I just finished the Supro Spectator over the weekend. I took a lot of pictures, so I may as well post them all, huh?
I've had a Vintage 47 speaker cabinet for 5 or 6 years and never did anything with it. I think it was an early prototype that David Barnes (he is the guy behind the amps) made and sold cheap. It came with a simple sheet metal chassis, but I never got the energy to build an amp on it.
Anyway, I had scouted around on and off for a vintage Valco chassis to go in the cabinet instead. I got this Spectator chassis a year or so ago and found out it was for a smaller cabinet. So I needed to adapt the cabinet a bit.
So I decided to make a simple wood block/mounting that could be removed if necessary.
Off to the bandsaw to cut the pieces out of a scrap 2x4 stud.
Bandsaw, you say? Longtime readers will recall my
TMD helped carry it down to The Dungeon. Actually, he is sort of like Superman, so he carried it and I watched. What a bargain for me. It's now in the corner where my formerly disgusting but now repainted door is.
Now I have no excuse to start building actual instruments.
I am currently looking at plans and hardwoods. I have some trepidation, but if I goof, I figure I'll just burn the failures in the fireplace.
I cut a block with a ledge of sorts at the back where the back lip of the chassis will attach. I'll make a second piece to fill in the gap between this block and the side of the cabinet to the left.
You can see that due to the size of the chassis, it will sit a bit further out than the 'stock' (aka correct) chassis would sit. I'll compensate for that too.
This was SO easy to cut with the bandsaw. What did I ever do without one? I shudder at the thought.
First I cleaned it up and then polished it with Griot's Fine Hand Polish.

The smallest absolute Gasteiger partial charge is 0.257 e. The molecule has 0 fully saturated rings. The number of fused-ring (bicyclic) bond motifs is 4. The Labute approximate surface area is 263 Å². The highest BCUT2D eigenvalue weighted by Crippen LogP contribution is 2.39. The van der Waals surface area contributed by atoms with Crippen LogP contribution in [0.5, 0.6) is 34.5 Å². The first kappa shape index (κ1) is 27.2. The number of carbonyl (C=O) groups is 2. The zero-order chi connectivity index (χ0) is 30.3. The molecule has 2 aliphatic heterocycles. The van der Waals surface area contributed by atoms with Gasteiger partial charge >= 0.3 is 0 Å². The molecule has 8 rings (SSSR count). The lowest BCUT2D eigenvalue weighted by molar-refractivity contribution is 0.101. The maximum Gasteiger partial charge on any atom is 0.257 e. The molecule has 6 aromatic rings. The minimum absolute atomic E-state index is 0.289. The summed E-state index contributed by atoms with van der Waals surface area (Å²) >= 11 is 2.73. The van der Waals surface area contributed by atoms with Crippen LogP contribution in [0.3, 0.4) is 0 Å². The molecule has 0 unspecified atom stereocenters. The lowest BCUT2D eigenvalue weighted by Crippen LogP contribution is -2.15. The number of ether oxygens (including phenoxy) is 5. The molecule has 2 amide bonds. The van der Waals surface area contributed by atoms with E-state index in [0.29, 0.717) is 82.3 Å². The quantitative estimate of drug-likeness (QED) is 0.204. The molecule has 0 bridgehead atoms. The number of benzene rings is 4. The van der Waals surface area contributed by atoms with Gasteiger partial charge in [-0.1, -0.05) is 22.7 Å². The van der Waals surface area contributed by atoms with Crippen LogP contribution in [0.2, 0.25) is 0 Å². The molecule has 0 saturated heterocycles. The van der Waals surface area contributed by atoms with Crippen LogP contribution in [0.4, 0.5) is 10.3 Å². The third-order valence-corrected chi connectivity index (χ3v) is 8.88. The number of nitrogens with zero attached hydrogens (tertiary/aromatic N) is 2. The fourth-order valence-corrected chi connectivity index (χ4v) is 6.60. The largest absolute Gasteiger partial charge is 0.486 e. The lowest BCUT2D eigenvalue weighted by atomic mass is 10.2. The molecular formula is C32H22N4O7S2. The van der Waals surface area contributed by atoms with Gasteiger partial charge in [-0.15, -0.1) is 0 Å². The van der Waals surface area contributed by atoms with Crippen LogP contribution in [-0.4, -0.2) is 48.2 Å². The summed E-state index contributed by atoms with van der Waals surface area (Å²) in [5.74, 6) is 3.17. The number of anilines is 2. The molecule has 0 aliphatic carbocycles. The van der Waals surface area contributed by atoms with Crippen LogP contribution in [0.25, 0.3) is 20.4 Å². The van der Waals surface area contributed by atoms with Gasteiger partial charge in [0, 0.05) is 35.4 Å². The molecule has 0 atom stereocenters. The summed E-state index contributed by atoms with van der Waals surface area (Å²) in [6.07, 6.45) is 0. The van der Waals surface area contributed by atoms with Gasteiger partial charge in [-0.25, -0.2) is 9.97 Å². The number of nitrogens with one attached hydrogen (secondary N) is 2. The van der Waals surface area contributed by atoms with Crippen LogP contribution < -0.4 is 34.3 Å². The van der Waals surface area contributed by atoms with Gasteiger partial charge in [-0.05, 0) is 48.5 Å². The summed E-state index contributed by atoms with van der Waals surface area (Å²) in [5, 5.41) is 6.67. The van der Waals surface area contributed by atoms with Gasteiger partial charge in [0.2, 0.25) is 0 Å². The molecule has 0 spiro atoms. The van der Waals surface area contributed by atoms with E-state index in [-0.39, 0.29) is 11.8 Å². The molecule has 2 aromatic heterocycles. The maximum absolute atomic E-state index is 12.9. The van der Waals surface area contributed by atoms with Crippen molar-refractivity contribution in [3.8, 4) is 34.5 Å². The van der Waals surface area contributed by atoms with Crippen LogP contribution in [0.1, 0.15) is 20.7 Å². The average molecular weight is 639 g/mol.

You have to love those old tube sockets with the tube type printed on them.
I did polish the power transformer end bells, but they still look blah. If I was crazy, I'd take them off and paint them. But I'm not that crazy, it's too much work and it's too cold outside to paint. That's my story and I'm sticking to it.
Here I'm drilling and mounting the wood screws that will hold the block to the side of the cabinet. This way I can just remove the thing if I ever build a different chassis.
Then we drive a pilot hole for each of them, utilizing our high-tech depth gauge. The walls of the cabinet are only about 12mm thick - don't want to inadvertently drill through them.
These cordless drills have changed my life. And to think I used a corded drill for decades.
Aside: I love countersinks. Love them.
I've been using these stoopid pencil sharpeners for a while now. I don't like them at all!
Need to find another solution. Hmmmm.
Then I realized I hadn't done the speaker wiring.
No wonder it didn't make a sound when I turned it on. DOH!
Not the greatest look, I know. I could have put a piece of sheet metal over it and painted it.
But from 3 feet away, it's not noticeable. This is the back of the amp anyway, so who will see it?
I polished up the switch and the can cap (see it peeking out above). Came out well.
That was the postal code for the Valco factory. The current zip code system (Zone Improvement Plan) wasn't implemented until 1963 - 11 years after this amp was built.